In order to register your vehicle, you will need to provide the following information, either in-person to the office or by post:

  • Swiss residence permit
  • Address in Switzerland
  • Valid driving license
  • Car insurance certificate
  • Inspection report for 13.20A available from a dealership (for new cars)
  • Original registration certificate (for used cars)
  • Car inspection report for used cars older than four years

In addition to the car registration certificate, you must also keep a copy of your motor insurance certificate in your car at all times.

Registering a new car in Switzerland

If you recently bought a new car from a dealer in Switzerland or abroad, you must register it with the Swiss authorities. Therefore, you need to provide the following to your local traffic office:

  • A form from the dealership where you purchased the vehicle, designation “13.20A”
  • A tax valuation by your dealership to determine car tax

Once you have submitted your information to your local traffic office, they will register the vehicle with you. Furthermore, you will receive confirmation of the registration alongside your car tax bill. Moreover, you cannot use the car until verification is provided, but many car dealerships allow you to use a temporary number plate or a loaner car upon agreement.

Registering a used car in Switzerland

If you have bought a used car in Switzerland, you will need to switch plate numbers. So, when registering a used vehicle, you must provide:

  • A new tax valuation for car tax
  • The vehicle’s registration document, completed by the previous owner

Once you do that, the vehicle will be re-registered under your license, and you will then receive a confirmation alongside a car tax bill.

Car Costs in Switzerland 

car-costs-in-switzerlandThe main costs you need to consider when you purchase a car in Switzerland, other than the actual purchase price, are:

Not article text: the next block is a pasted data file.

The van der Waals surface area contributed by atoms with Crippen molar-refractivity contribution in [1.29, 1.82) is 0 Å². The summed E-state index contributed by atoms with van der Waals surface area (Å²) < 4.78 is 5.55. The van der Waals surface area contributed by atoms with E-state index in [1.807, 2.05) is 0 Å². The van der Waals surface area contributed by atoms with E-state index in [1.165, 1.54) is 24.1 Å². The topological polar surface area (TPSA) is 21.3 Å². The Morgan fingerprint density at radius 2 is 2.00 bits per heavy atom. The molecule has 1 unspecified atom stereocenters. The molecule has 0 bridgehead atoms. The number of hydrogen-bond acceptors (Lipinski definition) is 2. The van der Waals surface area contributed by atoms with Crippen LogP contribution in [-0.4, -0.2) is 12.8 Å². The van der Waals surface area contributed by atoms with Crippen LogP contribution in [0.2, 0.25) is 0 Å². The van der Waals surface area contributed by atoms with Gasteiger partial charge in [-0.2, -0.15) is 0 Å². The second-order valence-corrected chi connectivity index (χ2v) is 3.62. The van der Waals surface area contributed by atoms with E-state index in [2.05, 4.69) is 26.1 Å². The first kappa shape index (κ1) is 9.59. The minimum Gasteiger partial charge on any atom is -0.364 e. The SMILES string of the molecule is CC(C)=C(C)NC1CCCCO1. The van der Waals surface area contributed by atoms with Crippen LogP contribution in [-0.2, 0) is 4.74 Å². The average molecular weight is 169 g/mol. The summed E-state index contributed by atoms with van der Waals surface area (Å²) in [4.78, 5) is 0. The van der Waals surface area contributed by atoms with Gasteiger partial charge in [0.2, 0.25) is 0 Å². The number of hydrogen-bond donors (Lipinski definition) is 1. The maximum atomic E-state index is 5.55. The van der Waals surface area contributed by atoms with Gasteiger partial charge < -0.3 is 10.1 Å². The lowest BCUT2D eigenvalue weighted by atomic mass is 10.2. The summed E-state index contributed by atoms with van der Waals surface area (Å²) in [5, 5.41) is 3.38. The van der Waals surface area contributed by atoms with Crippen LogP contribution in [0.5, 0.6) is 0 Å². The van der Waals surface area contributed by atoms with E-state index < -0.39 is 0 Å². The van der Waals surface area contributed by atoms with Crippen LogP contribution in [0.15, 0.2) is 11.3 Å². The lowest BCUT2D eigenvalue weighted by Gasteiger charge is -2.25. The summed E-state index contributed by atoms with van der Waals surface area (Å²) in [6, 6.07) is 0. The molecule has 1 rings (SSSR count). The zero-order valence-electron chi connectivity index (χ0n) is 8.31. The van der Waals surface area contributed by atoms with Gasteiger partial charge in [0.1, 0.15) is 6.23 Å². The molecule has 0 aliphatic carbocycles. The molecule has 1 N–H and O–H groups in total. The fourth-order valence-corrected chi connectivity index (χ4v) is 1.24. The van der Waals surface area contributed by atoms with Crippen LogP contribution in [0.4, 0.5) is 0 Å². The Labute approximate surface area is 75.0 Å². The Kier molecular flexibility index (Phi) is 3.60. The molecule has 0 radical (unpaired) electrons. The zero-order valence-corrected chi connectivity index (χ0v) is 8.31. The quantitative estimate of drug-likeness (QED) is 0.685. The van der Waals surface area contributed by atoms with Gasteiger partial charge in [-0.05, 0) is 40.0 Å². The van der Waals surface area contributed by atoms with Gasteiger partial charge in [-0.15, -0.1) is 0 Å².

• Registration – varies between cantons but can be around CHF 50-300 for license plates, registration certificates, and inspections.
  • Vehicle tax – varies between cantons and vehicles, but it usually costs around CHF 100-800 per year.
  • Motorway toll – you must buy a special sticker (vignette) for your car if you want to use certain roads; it costs around CHF 40 per year.
  • Vehicle insurance – can be around CHF 300-400 per year for third parties to CHF 1,000-2,000 for fully comprehensive policies.
  • Fuel costs  – currently, it costs about CHF 1.76 per liter.
  • Vehicle inspection – is needed after four years and then every three years after that, and it costs around CHF 130.

Equipment Your Car Needs to Have in Switzerland

When purchasing a car, it would be best to keep this equipment in your vehicle at all times:

  • Motor equipment certificate
  • Car registration certificate
  • Motorway toll/vignette sticker, attached in your rear window
  • Warning triangle (in case of an accident)

Driving in Switzerland 

Driving in Switzerland can be challenging because of the additional traffic and the different criteria. But if it’s any consolation to you, the roads are in perfect condition. In fact, in 2017, Switzerland won an award by the European Transport Safety Council (ETSC) for the safest routes in Europe. 

Remember, when driving in Switzerland, stay on the right side and respect the speed limit, which can vary between 30 to 120 km/h, depending on the type of road. If you’re staying in Switzerland for a short time, you are allowed to drive around Switzerland using your foreign driver’s license (for up to 12 months), and after that, you will need to exchange it for a Swiss driver’s license. And be careful when driving; you will have to pay about CHF 260 in case of minor road traffic offenses and be suspended, disqualified, or even jailed for severe violations.


Buying a car in Switzerland has become easier since Switzerland has a vast vehicle market. You can purchase either a brand new car or a used one, but of course, there are some requirements you need to take care of. After you complete all the paperwork and documentation, there’s nothing left but to enjoy driving around the beautiful Swiss roads.